The parents who have called the state to complain say they're frustrated no one has done anything to help. Meanwhile, their children come home with emotional and sometimes physical scars.

But Alex Barton has opened doors for parents of autistic children to get their message heard, said Palm Beach parent Phyllis Musumeci, mother of a teenage autistic boy.

Alex is the 5-year-old Port St. Lucie boy voted out of his Morningside Elementary classroom in May. Because of his case, the state Attorney General's office began an investigation into how autistic children are treated in schools. The office is trying to set up a meeting to talk with parents and others.

Moore and Barton, who have both filed notices they intend to sue the St. Lucie County School District, are not alone.

More than 100 people throughout the state called the office, including at least a half-dozen from the Treasure Coast. Attorney general's office spokeswoman Sandi Copes said arranging a meeting is difficult because so many want to attend.

A major complaint among many parents is the use of restraints on their children. Others report their child was placed in isolation. This year, several autistic children died after being restrained. In 2007, six complaints were filed with the state Department of Education related to the use of restraints or seclusion rooms.

Educators say sometimes autistic children must be restrained to protect staff members and other students from an aggressive child.

And school districts say they try to ensure teachers get the right kind of training so there aren't problems. Even general education teachers are offered training in case a child with autism is placed in their classrooms.

"The goal is to ensure those working with students with autism spectrum disorder are provided the necessary support, tools and strategies to meet the student's individual needs in varying environments," said Maryellen Quinn-Lunny, executive director of exceptional student education and student services for Martin County Schools.

But some parents and national groups don't think schools do enough.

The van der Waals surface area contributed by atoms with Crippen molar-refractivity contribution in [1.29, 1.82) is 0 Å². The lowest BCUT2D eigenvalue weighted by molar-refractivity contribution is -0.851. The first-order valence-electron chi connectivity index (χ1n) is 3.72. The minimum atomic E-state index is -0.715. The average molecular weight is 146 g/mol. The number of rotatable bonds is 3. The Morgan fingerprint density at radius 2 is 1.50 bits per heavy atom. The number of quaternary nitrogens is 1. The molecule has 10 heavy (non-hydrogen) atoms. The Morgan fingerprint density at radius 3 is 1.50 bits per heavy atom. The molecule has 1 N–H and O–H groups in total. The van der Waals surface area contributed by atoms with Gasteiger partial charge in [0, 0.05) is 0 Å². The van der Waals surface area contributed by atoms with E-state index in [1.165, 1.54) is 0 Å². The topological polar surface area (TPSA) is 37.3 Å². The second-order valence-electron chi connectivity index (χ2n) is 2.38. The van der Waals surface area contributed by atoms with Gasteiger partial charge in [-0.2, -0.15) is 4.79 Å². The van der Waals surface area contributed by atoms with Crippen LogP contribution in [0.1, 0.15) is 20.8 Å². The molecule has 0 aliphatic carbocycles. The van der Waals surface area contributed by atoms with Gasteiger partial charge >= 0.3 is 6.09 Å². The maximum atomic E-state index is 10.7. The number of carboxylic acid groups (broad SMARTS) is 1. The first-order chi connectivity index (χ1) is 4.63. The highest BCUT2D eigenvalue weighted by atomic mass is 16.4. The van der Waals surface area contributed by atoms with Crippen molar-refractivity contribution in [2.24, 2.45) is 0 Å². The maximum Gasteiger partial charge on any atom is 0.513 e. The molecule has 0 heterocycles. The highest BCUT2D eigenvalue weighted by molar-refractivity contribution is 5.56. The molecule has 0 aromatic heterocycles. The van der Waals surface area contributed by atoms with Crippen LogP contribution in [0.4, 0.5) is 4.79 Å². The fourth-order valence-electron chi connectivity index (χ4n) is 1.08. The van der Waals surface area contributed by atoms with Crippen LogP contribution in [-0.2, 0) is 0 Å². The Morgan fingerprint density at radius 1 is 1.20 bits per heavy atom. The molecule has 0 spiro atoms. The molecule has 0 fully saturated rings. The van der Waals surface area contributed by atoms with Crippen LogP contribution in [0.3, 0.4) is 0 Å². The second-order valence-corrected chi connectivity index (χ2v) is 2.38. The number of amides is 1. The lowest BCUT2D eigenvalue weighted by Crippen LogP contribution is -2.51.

"They're just not prepared for some of these kids," said Musumeci, who says her then-12-year-old autistic son was restrained 89 times in 14 months and, on one occasion, put in a closet during music class. "I think people lose their patience, they lose their temper."

The Autism National Committee asks on its Web site for national and state agencies, Congress and state legislatures to investigate the use of restraints and to help families.

"It is clear that individuals' sometimes desperate efforts to communicate are ignored while staff force compliance for oftentimes trivial reasons; that the cumulative effects of repeated restraint can lead to diminished self-image and negative attitudes; and that when restraint is used, struggle is provoked and this natural response increases the danger of physical injury," the committee writes in its position on restraints, printed on its Web site.

Part of the problem for schools is finding teachers for autistic children can be difficult — the state Department of Education lists autism as a critical shortage area along with science and math.

The Florida Atlantic University Center for Autism and Related Disorders provides training to districts and anyone else who asks.

About 90 teachers — from the Treasure Coast and as far away as Miami and Marion County — attended the center's second annual free summer teacher institute in July.

The center's director, Jack Scott, and many of the parents reporting complaints admit teaching a child with autism is tough. Traits such as constant hand-flapping or a repetition of the same phrase can be difficult to handle, Scott said at the institute.

That's why training is so important, said national author of autism books and father of an autistic boy Bill Davis.

Teachers either don't understand the disorder, or they have no help in their classrooms, he said. And that often leads to restraining or placing a child in a room by himself.

The state allows school staff to use reasonable force against a student under certain circumstances. But the state Board of Education will consider on Oct. 21 changing to allow the use of restraints and seclusion only when the child is in danger of hurting himself, others or property.

Merrill Winston, director of program development for Sunrise-based Professional Crisis Management Association, which developed a behavior management system for special needs children, said prone face-down restraint holds effectively protect students and others.